Iraqi Prime Minister Haidar al-Abadi has ordered an overhaul of the judiciary as thousands of Iraqis celebrated his anticorruption drive in the streets and the nation's top cleric said the court system should be the next target.
Parliament unanimously approved Abadi's sweeping reforms shaking up the government earlier this week, a swift overhaul that sent thousands of gleeful Iraqis into the streets on August 14. The demonstrators waved Iraqi flags and criticized most politicians, while praising Abadi.
Abadi's program eliminates entire layers of government, scraps sectarian and party quotas for state positions, reopens corruption investigations, and gives the premier the power to fire regional and provincial bosses.
But one governmental sector not addressed was the judiciary. In his first public comments since the Abadi measures were adopted, Iraq's revered Shi'ite cleric Grand Ayatollah Ali al-Sistani called for judicial reform as "one of the most important aspects of the reform process."
"It is not possible to achieve true reform without it. Even if corruption has spread to the judiciary, there is no small number of honest judges whose hands have not been tainted and will not hesitate to achieve justice," Sistani's spokesman, Sheikh Abdul Mahdi al-Karbalai, said.
Hours after Sistani spoke out, Abadi told the judiciary to "take radical measures to ensure the prestige and independence of the judiciary, and enable it to fight corruption and enshrine the principle of justice among citizens."
While providing no detail, Abadi said an overhaul was needed to support his earlier efforts.
"The wide reforms I called for require a just and impartial and firm judiciary to support these reforms," he said.
Part of Abadi's campaign calls for a committee of judges known for their integrity to investigate and prosecute corrupt officials. The premier has been pushing out government officials all week who are targets for investigation.
The governing system set up under the U.S. occupation included numerous overlapping senior posts, many set aside to be divvied up on ethnic and sectarian grounds among Iraq's majority Shi'ites and minority Sunni Muslims and Kurds.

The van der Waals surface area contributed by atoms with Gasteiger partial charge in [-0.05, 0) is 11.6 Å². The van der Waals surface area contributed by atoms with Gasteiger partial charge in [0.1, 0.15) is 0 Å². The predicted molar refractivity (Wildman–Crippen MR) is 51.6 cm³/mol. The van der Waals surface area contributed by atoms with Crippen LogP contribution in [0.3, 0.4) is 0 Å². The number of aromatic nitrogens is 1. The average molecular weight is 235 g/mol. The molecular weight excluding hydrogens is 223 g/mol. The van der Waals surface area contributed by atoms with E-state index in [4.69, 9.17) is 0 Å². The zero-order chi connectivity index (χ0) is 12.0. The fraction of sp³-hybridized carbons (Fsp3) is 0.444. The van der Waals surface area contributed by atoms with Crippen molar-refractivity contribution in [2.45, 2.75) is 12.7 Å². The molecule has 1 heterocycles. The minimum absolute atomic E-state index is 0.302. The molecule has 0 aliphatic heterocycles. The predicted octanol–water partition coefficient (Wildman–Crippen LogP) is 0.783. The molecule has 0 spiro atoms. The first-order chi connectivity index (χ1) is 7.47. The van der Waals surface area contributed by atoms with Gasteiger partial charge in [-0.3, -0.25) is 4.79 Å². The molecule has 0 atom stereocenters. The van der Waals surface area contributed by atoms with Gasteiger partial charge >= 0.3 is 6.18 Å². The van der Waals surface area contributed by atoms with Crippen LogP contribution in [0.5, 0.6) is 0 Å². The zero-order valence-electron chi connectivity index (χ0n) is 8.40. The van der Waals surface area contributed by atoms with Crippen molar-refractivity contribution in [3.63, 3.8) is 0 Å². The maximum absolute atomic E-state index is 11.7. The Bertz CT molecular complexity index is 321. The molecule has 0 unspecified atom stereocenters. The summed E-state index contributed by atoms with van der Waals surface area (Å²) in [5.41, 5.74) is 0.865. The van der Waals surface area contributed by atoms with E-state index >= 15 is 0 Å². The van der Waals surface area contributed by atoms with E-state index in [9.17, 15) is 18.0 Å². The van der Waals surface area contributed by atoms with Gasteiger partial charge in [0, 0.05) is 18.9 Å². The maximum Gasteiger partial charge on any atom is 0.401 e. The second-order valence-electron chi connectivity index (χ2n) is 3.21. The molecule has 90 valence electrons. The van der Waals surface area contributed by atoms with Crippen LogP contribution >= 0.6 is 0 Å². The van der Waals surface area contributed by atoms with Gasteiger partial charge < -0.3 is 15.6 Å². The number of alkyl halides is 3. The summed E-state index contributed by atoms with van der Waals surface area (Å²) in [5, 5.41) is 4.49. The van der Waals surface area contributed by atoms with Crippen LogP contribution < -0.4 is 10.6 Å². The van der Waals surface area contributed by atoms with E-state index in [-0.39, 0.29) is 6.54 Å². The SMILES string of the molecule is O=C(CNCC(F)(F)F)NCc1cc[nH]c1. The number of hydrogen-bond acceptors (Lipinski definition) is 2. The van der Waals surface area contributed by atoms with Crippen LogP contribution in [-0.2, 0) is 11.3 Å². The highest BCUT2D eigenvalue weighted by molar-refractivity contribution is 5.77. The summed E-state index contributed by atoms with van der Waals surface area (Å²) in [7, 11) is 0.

That was intended to reduce strife by keeping the government inclusive. But Abadi, a Shi'ite, complained it encouraged ethno-sectarian party patronage and bred corruption and incompetence so pervasive it made Iraq nearly impossible to govern.
Critics have accused Abadi of trying to consolidate too much power in his own hands, which he denies.
"We do not wish to reinstate a political system where there is only one leader and everyone else is insignificant," Abadi said at a youth forum on August 13, an allusion to Saddam Hussein, who was overthrown in the U.S.-led 2003 invasion. "This is the return of dictatorship and we do not want it."
Sistani also called for reforming the security services following a massive bombing on August 13 in a Shi'ite district of Baghdad claimed by the Islamic State militant group, and for reducing inequality in the salaries of public employees.
"It is unacceptable that some major officials make tens of millions in salary every month, while many employees do not make more than 300,000 dinars ($261.32)," Karbalai said.
Demonstrators in Baghdad and other cities were enthusiastic about Abadi's start on reforms. Some carried pictures of the premier with the text, "All the people are with you."
Images of other politicians were also present, but with their faces crossed out in red.
"Abadi gets his power from the people, and now he has wide acceptance from us, and he has the support of the Marjaiya," said activist Mohammed Jabbar, referring to the Shi'ite religious leadership.
"The first reforms are acceptable, but we want more. We want to try the corrupt and get back the Iraqi money that was wasted," he said, echoing calls for reform of the judiciary.
Other demonstrators demanded changes such as installing a government of technocrats and sacking all the current ministers.